Women tend to dominate issues of The Bookseller. Last week it was Murtagh, Enright, Atkinson and Harper Lee; this week it is Baroness Rebuck, Tonkinson, Hawdon, Highsmith and Mona Eltahawy. They also dominate the trade—from recent Booker winners, to bestselling commercial fiction, to agenting, to publishing, and finally (perhaps crucially) to readers. It is more of a wonder, therefore, that all of the chief executives running our major trade publishing businesses are men. As we note in this week’s lead story, women power this business, but it is the men who are at the wheel.
Stating that something is the case—as many have done since August 2012 when Charlie Redmayne and Tom Weldon succeeded Victoria Barnsley and Gail Rebuck—is not the same as understanding why it is the case. As Rebuck, now Penguin Random House chair, notes the individual decisions “do not a crisis make”. And yet I am also mindful of Nosy Crow founder and m.d. Kate Wilson’s view that this is not about “an individual, this is about a pattern”.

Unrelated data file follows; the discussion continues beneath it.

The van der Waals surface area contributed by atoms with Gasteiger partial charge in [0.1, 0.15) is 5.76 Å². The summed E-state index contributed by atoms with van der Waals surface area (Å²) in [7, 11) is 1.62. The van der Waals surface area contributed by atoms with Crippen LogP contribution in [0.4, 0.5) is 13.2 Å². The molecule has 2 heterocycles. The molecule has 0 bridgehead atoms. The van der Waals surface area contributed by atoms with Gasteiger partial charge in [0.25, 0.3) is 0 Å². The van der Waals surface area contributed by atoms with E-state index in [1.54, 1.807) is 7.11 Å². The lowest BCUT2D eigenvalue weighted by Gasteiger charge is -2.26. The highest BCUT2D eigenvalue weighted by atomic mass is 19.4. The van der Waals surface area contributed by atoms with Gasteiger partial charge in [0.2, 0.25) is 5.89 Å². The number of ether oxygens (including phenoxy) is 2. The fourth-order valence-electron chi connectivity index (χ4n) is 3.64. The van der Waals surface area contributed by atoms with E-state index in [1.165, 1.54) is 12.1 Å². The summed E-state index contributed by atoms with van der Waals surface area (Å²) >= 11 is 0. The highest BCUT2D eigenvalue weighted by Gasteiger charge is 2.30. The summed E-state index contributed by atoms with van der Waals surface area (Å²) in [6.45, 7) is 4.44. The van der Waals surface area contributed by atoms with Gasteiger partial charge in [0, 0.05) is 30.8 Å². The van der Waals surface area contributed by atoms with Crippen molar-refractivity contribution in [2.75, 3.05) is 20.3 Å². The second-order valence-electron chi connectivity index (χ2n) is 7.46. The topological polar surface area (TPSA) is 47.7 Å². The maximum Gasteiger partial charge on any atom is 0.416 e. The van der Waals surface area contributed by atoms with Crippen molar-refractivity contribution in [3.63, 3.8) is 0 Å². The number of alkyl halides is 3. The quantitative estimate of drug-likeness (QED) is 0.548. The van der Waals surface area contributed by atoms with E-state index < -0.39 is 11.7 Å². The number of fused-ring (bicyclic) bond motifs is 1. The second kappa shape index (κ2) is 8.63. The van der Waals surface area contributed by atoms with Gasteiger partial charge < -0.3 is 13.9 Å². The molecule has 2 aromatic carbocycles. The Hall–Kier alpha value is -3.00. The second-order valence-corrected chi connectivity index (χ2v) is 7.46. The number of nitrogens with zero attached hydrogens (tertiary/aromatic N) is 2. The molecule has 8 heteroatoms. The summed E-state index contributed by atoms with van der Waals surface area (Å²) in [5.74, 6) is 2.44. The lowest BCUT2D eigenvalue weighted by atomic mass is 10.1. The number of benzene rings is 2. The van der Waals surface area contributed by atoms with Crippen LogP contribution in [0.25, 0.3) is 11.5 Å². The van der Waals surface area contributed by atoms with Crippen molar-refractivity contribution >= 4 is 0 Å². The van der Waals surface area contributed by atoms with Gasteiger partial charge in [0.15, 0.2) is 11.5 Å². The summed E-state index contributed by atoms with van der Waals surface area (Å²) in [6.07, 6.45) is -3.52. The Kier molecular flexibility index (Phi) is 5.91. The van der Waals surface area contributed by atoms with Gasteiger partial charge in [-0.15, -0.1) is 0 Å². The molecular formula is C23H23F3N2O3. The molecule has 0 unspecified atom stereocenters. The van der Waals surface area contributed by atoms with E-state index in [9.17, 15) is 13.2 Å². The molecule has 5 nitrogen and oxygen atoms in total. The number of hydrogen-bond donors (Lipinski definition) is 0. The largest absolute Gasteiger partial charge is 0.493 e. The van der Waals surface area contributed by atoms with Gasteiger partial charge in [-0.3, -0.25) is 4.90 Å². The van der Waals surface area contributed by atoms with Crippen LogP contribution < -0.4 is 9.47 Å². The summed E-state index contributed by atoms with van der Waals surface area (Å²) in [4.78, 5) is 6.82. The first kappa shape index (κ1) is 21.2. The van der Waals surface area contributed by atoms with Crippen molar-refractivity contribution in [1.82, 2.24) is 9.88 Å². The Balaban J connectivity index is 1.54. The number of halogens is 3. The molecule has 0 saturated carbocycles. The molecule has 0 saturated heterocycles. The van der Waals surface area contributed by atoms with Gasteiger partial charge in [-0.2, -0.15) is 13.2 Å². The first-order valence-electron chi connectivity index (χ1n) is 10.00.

This week’s Lead Story attempts to do two things: to explore the issue around female advancement; and also to highlight those who are already well advanced. We focus on the big trade publishing groups solely because it is a peculiarly corporate issue. Outside of these giants there are women leaders aplenty, from Helen Kogan, to Caroline Michel, to Jacks Thomas, to Bridget Shine, to Kate Hopkin, to Susan Jurevics, to Seni Glaister. Even within the corporates the list of female executives shows that at board level, an even split prevails. In fact, as agent Julia Kingsford says, for years publishing has over-indexed in this area, partly down to the work of those pioneers Liz Calder, Ursula Owen and Carolyn Faulder, who through the founding of Women in Publishing turned a problem into an action group in 1979.
How the sector readdresses this 30 years on is key. First, we can do more to focus on those women who are already leaders within their respective groups—from Sara Lloyd to Susan Sandon, from Laura Meyer to Alison Goff—and make sure their voices are not out-baritoned. Second, publishing needs to be as flexible in how it treats its workforce as creative sectors should be, and use digital as an enabler. This is significant. This new world demands a new way of working, and makes different calls on those working within it. Decentralised working could be one answer, but not if it comes with an ”always on” mentality. Even progress needs to keep up.
Last, Rebuck writes that hers was a generation without a map and lacking role models. We need to remember that we have both now. The history informs this debate, and shows why it remains important.